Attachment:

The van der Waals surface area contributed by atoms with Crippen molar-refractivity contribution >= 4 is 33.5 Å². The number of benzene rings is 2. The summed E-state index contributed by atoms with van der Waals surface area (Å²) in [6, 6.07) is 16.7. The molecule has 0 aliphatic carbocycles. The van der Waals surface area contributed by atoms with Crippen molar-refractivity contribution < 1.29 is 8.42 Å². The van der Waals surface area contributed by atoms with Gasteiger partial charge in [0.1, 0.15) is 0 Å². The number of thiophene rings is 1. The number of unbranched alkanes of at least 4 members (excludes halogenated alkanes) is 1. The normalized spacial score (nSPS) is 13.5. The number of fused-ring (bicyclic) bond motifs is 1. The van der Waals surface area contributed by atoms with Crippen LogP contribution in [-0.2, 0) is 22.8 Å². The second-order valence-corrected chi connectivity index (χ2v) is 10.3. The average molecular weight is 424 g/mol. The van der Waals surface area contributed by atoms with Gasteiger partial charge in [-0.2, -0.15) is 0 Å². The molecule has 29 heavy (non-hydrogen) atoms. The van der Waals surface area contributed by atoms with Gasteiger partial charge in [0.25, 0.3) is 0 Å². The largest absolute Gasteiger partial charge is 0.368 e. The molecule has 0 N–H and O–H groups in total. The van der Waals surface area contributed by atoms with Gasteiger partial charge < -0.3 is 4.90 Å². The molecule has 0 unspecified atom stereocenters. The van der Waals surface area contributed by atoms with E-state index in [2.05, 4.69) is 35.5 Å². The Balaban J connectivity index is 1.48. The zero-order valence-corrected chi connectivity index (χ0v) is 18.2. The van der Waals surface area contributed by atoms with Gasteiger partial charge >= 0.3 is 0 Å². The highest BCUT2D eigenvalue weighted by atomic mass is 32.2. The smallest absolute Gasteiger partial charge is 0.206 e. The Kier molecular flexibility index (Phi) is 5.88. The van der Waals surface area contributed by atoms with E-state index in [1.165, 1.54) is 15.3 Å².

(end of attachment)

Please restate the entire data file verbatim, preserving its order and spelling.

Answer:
The van der Waals surface area contributed by atoms with Crippen molar-refractivity contribution >= 4 is 33.5 Å². The number of benzene rings is 2. The summed E-state index contributed by atoms with van der Waals surface area (Å²) in [6, 6.07) is 16.7. The molecule has 0 aliphatic carbocycles. The van der Waals surface area contributed by atoms with Crippen molar-refractivity contribution < 1.29 is 8.42 Å². The van der Waals surface area contributed by atoms with Gasteiger partial charge in [0.1, 0.15) is 0 Å². The number of thiophene rings is 1. The number of unbranched alkanes of at least 4 members (excludes halogenated alkanes) is 1. The normalized spacial score (nSPS) is 13.5. The number of fused-ring (bicyclic) bond motifs is 1. The van der Waals surface area contributed by atoms with Crippen LogP contribution in [-0.2, 0) is 22.8 Å². The second-order valence-corrected chi connectivity index (χ2v) is 10.3. The average molecular weight is 424 g/mol. The van der Waals surface area contributed by atoms with Gasteiger partial charge in [-0.2, -0.15) is 0 Å². The molecule has 29 heavy (non-hydrogen) atoms. The van der Waals surface area contributed by atoms with Gasteiger partial charge in [0.25, 0.3) is 0 Å². The largest absolute Gasteiger partial charge is 0.368 e. The molecule has 0 N–H and O–H groups in total. The van der Waals surface area contributed by atoms with Gasteiger partial charge < -0.3 is 4.90 Å². The molecule has 0 unspecified atom stereocenters. The van der Waals surface area contributed by atoms with E-state index in [2.05, 4.69) is 35.5 Å². The Balaban J connectivity index is 1.48. The zero-order valence-corrected chi connectivity index (χ0v) is 18.2. The van der Waals surface area contributed by atoms with Gasteiger partial charge >= 0.3 is 0 Å². The highest BCUT2D eigenvalue weighted by atomic mass is 32.2. The smallest absolute Gasteiger partial charge is 0.206 e. The Kier molecular flexibility index (Phi) is 5.88. The van der Waals surface area contributed by atoms with E-state index in [1.165, 1.54) is 15.3 Å².